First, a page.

Friday, March 02, 2012

The Happiness Project

There is a New York Times bestselling book titled The Happiness Project. My mother sent it to me and I am really, really hooked on what this lady had to say.

I haven't read very much of it yet but what I have read intrigues me. Her most important piece of advice is "Be Gretchen." (Her name is Gretchen.) Her need for legitimacy led her to attend law school and clerk for Sandra Day O'Connor. During this clerkship she realized that her fellow classmates read law articles in their spare time and loved it. She spent the required time needed to finish the clerkship but found herself doing other things in her spare time. She took one other law position after that but realized what she really wanted to do was be a writer. She is fulfilling the goal of "Be Gretchen" by being a writer- and this is part of happiness. But- part of happiness is also having enough money to pay the bills and support a family.

This lady speaks to me on a very deep level. I can relate with the need to feel legitimate. Its a bit like JK Rowling (Harry Potter) being told by her father to pick a practical major in college- not writing. She needed that practical major after college too. Her deadbeat, drunken husband was not able to support her and her baby before the Harry Potter books were sold. She was forced to take a teaching position at a high school to pay the bills. I think all writers can relate to the advice that some other educational background/experience is necessary for that person to have something to fall back on. Writers, musicians, all entertainers need to have day jobs. If JK Rowling had solely lived by the philosophy to "Be Joanna" she would have been starving in the streets with her infant and Harry Potter might never have been sold to a publisher. The "Be Myself" rule can only be taken so far in life for true happiness to be achieved.

It's like walking a balance beams or tight rope. You walk the tight rope that feeds your inner desires and passions only to realize your basic need for food and shelter may not be met. So you hop over to the tight rope of the practical to select a very marketable, practical line of work that pays the bills. This tight rope presents its own challenges which often lead to the same feeling of a satiation of passion and fulfillment. I think it just takes longer to find fulfillment in a job that is practical- you need to practice it long enough to appreciate the mastery of something that is really useful in the world.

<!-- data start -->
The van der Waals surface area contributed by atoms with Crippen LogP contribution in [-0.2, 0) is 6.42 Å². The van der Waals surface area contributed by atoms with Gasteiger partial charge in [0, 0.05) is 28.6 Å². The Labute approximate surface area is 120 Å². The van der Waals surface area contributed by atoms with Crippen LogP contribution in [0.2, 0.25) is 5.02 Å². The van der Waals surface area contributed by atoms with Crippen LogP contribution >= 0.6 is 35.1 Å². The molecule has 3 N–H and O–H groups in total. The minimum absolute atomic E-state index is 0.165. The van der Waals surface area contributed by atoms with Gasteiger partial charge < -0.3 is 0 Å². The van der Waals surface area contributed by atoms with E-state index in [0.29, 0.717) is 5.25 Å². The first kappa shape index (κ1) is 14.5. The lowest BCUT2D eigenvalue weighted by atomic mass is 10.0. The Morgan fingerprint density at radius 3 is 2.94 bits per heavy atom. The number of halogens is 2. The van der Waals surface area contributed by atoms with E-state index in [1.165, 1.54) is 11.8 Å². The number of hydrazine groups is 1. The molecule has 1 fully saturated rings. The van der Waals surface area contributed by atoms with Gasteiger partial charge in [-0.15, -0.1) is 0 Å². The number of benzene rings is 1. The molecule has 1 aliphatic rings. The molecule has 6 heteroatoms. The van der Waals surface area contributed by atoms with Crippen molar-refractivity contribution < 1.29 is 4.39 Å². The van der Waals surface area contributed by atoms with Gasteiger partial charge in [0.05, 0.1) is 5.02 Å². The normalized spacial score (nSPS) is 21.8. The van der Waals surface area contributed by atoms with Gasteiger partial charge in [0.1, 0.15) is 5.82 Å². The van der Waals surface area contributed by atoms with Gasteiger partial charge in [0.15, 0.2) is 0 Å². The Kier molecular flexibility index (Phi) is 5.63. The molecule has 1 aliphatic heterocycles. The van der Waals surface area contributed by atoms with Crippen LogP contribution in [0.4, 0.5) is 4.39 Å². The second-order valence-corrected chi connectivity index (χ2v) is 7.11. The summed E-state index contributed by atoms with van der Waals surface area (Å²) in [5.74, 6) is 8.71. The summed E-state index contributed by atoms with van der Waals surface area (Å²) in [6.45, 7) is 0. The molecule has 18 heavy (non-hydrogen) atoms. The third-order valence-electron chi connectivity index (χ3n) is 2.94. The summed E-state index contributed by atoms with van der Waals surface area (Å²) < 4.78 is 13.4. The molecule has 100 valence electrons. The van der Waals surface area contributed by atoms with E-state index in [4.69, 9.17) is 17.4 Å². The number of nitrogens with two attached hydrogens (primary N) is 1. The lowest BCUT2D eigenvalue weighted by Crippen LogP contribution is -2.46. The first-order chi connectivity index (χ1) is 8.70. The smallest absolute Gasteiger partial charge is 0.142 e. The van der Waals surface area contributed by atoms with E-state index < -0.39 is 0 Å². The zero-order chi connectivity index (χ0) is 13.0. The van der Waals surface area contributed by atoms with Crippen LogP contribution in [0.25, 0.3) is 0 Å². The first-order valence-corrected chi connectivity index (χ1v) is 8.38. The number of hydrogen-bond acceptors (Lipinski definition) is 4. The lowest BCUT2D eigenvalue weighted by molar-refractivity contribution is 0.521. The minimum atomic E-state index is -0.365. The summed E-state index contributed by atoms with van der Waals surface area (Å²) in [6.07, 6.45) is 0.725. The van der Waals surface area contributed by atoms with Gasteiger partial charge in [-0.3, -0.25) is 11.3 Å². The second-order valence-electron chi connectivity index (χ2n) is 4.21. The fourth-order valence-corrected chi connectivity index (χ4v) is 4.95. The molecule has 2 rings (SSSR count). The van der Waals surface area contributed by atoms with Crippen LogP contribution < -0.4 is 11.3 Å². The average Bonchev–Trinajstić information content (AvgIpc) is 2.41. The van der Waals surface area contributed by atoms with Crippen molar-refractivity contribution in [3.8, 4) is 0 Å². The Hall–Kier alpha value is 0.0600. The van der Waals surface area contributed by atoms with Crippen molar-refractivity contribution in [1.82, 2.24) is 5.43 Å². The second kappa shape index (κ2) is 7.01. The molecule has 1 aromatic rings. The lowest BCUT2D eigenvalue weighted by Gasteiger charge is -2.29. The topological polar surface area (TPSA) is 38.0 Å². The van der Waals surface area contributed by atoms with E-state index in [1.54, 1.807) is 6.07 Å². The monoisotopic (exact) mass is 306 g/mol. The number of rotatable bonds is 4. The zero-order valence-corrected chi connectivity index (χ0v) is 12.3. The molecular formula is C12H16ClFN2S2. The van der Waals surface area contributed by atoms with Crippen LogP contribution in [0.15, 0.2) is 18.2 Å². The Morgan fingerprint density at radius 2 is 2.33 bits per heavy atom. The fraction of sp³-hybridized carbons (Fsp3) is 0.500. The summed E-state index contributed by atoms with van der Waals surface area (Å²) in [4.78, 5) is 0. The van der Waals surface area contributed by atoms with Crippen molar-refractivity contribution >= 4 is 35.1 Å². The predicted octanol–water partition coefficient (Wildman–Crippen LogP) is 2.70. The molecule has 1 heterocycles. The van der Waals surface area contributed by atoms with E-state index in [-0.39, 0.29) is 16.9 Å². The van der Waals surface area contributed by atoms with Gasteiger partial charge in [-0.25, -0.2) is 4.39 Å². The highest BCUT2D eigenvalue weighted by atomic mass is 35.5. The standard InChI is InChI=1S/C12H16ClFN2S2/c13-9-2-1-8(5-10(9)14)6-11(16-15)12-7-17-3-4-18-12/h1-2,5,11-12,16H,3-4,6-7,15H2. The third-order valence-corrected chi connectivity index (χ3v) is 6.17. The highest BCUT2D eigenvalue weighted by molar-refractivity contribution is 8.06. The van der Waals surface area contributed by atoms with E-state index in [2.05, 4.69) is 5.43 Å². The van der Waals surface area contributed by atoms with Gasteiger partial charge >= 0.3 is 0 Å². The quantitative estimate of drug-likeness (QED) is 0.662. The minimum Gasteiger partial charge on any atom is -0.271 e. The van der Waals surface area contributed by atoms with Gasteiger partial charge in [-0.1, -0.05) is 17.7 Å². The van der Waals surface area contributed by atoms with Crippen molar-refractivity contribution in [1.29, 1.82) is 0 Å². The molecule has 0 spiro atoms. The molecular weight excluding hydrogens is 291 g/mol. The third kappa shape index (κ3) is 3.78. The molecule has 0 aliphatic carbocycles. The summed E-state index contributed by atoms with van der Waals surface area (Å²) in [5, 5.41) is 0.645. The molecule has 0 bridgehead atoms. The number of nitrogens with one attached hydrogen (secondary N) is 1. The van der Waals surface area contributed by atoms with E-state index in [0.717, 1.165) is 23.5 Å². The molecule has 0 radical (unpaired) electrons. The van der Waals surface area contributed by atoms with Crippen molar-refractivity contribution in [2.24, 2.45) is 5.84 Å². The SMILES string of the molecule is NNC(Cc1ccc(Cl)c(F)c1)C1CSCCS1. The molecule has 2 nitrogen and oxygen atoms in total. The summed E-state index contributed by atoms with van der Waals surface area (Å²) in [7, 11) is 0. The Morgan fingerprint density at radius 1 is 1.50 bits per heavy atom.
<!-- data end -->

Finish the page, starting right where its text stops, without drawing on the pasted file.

It is incredibly satisfying to help chemistry students master the trade. I've received emails from students profusely thanking me for my services. Apparently I helped them learn the material and motivated them to continue in their careers. This is incredibly rewarding. Do I get the passion rush of mastering a classical piano piece and performing it with all the emotion my soul can muster? No, but it is a different kind of reward.

What can I say? We can't all be the Meryl Streep of our trade. I knew a star student of the musical/drama/theater department at Northwestern University my freshman year. From recent surfing on the web it seems her show was cancelled in Chicago and I can't find much on the Internet about her recent performances. Even someone as talented as she was is struggling right now in this difficult economy.

I've digressed from the original topic of the Happiness Project. The author spends a year of her life focusing on improving her life to become happier. She works on all aspects of her life: relationships (marriage), career, friendships, health and hobbies (to name a few). Her main question to herself is this: What is it in life that makes me happy and how do I bring more of it into my daily life?

I want to ask myself this question over the coming year. What is it that makes me happy? How can I find more of that in my day to day life. Interestingly, one of Gretchen's pieces of advice is to start a blog- which I have done here. A blog is a way to measure progress on small goals and mark that progress in writing.

One of the parts of an online blog that is really positive is the accountability I get from readers. I know there are people out there who will measure my progress by reading this blog. One of the drawbacks in the lack of privacy in a public blog.

I know writing makes me happy. I plan to add many entries to this blog over the coming months and comment on my happiness. Could I take steps to be happier?